The circulation manager of a newspaper in General Santos City was shot dead by a motorcycle-riding gunman outside his office on 11 November 2011. General Santos City is part of South Cotabato, a province approximately 1049 kilometers south of Manila.
An unidentified gunman shot Alfredo “Dodong” Velarde Jr. in front of the compound of the local newspaper Brigada News at around 3:45 a.m. (local time). In a repeat of a common pattern in the killing of journalists and political activists, the gunman fled on a motorcycle driven by another unidentified man. Velarde was rushed to the hospital but was pronounced dead on arrival.
According to media reports, Velarde and his companion – who escaped unharmed – were waiting for the guard to open the gates of the newspaper’s compound when the incident happened.
Inquirer.net reported that the closed-circuit television camera installed at the gates of the compound recorded the arrival of Velarde’s car but the place where he parked his vehicle was not visible to the camera. The security camera also recorded the arrival of the two motorcyle-riding suspects, but failed to record where they stopped and the attack itself.
A police officer who refused to be identified told Center for Media Freedom and Responsibility (CMFR) that the police have yet to identify the gunman despite the compound’s close circuit television camera because the gunman’s face was covered.
Ernie Gabonada, station manager of Brigada FM station, the radio station of Brigada News, told CMFR that Velarde had a dispute with local tabloid dealers. He also said that the victim had been sued by two teenagers for frustrated murder. Gabonada also said he did not know who was behind the killing.
Meanwhile, lawyer Froebel Kan Balleque, spokesperson and counsel of Brigada News, told CMFR that the killing of Velarde might have been work-related because “there’s rivalry or competition inside the company.”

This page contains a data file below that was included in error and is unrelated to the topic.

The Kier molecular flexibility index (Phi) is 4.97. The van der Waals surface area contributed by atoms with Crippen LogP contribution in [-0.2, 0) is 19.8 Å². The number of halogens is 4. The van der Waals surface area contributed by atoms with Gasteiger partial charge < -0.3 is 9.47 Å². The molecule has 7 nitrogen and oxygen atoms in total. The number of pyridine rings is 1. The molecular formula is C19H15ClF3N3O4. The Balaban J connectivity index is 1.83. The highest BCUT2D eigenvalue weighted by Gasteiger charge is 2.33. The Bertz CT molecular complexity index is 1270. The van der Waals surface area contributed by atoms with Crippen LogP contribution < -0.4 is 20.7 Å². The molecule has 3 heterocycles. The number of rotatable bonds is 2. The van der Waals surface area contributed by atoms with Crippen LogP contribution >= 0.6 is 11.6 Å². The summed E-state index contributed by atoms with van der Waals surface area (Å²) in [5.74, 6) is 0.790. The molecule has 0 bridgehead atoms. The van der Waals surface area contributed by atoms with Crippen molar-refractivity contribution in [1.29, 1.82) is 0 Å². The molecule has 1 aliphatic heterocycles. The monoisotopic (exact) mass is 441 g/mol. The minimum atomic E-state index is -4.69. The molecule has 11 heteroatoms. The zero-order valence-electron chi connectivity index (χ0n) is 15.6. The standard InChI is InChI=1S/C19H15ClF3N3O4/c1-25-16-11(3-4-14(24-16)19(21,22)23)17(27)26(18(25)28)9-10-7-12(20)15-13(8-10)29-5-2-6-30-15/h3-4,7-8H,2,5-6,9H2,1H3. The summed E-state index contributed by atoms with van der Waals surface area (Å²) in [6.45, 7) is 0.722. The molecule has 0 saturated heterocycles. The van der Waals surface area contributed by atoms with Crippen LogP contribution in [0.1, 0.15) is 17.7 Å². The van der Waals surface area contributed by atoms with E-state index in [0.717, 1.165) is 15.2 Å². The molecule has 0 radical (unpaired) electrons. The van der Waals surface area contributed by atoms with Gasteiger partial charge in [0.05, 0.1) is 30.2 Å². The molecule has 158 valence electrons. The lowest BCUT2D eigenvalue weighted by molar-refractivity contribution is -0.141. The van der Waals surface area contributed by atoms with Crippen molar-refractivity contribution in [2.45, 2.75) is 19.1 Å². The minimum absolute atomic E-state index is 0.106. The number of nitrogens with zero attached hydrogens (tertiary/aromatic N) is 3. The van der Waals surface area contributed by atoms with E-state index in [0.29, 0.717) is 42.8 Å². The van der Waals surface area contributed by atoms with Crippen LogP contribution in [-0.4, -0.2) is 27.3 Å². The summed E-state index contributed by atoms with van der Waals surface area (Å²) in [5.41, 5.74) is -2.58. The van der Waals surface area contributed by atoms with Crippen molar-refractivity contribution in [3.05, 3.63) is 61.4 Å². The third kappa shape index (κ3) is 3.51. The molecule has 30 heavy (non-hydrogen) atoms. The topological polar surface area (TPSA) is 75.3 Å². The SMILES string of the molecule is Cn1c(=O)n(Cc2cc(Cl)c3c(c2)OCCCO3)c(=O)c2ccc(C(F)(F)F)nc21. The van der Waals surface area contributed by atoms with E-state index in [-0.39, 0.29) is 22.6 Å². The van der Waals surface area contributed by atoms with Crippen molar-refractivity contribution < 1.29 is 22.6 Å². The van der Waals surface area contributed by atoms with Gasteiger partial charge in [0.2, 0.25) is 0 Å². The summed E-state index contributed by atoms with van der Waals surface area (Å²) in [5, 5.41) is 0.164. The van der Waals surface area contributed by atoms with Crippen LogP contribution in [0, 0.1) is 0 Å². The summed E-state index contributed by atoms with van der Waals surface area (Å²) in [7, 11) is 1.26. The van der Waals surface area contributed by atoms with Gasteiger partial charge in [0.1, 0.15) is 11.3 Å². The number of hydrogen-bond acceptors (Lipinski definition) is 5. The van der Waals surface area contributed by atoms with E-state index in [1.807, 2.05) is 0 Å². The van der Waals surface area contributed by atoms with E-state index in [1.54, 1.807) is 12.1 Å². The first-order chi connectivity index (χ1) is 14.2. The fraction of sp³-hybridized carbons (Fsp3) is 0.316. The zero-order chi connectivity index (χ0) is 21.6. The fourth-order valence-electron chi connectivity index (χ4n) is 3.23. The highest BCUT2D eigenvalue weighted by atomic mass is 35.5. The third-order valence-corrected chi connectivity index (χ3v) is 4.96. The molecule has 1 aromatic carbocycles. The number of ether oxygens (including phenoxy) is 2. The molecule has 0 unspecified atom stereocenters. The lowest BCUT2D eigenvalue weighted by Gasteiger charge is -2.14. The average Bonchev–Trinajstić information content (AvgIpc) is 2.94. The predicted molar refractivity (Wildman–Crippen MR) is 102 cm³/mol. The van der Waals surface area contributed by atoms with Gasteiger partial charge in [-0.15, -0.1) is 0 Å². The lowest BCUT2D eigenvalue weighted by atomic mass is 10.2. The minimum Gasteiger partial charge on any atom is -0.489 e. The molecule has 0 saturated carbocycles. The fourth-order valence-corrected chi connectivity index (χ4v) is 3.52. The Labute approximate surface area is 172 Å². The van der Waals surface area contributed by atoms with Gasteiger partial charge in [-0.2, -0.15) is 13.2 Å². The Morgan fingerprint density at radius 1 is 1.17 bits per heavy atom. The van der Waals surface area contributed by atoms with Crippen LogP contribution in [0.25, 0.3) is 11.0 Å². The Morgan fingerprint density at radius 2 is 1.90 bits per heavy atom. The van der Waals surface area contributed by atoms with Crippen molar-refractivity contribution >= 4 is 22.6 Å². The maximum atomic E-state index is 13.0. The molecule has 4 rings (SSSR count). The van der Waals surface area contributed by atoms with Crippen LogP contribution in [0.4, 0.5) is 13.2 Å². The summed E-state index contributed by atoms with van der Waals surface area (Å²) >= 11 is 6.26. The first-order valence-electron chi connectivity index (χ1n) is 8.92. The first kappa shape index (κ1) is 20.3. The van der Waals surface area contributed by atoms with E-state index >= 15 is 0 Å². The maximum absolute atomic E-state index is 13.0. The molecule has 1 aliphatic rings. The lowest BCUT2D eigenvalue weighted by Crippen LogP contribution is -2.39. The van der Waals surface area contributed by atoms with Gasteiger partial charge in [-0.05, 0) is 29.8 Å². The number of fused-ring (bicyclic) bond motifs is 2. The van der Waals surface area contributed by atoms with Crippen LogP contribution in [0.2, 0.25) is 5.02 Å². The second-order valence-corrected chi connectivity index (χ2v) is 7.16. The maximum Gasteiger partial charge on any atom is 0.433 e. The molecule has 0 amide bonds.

Balleque also said that Benjardi Mantele, acting regional director of Philippines National Police (PNP) Region 12, has formed a special task force to investigate the killing.
If his killing was work-related, Velarde will be the sixth journalist and media worker killed in the line of duty in 2011. One hundred and twenty-three journalists and media workers have been killed in work-related cases in the Philippines since 1986. Of these, only ten have been successfully prosecuted and brought to justice.
The Southeast Asian Press Alliance (SEAPA) in conjunction with CMFR is part of a global campaign to stop the killing of journalists and ensure that justice is done. November 23, the anniversary of the 2009 Ampatuan massacre, in which 32 media workers were killed, has been designated the International Day to End Impunity. To learn more about impunity and help create a safe environment for journalists, visit our impunity campaign.
CMFR (http://www.cmfr-phil.org) is a SEAPA founding member based in Manila, the Philippines, working to promote ethical journalism and to protect press freedom.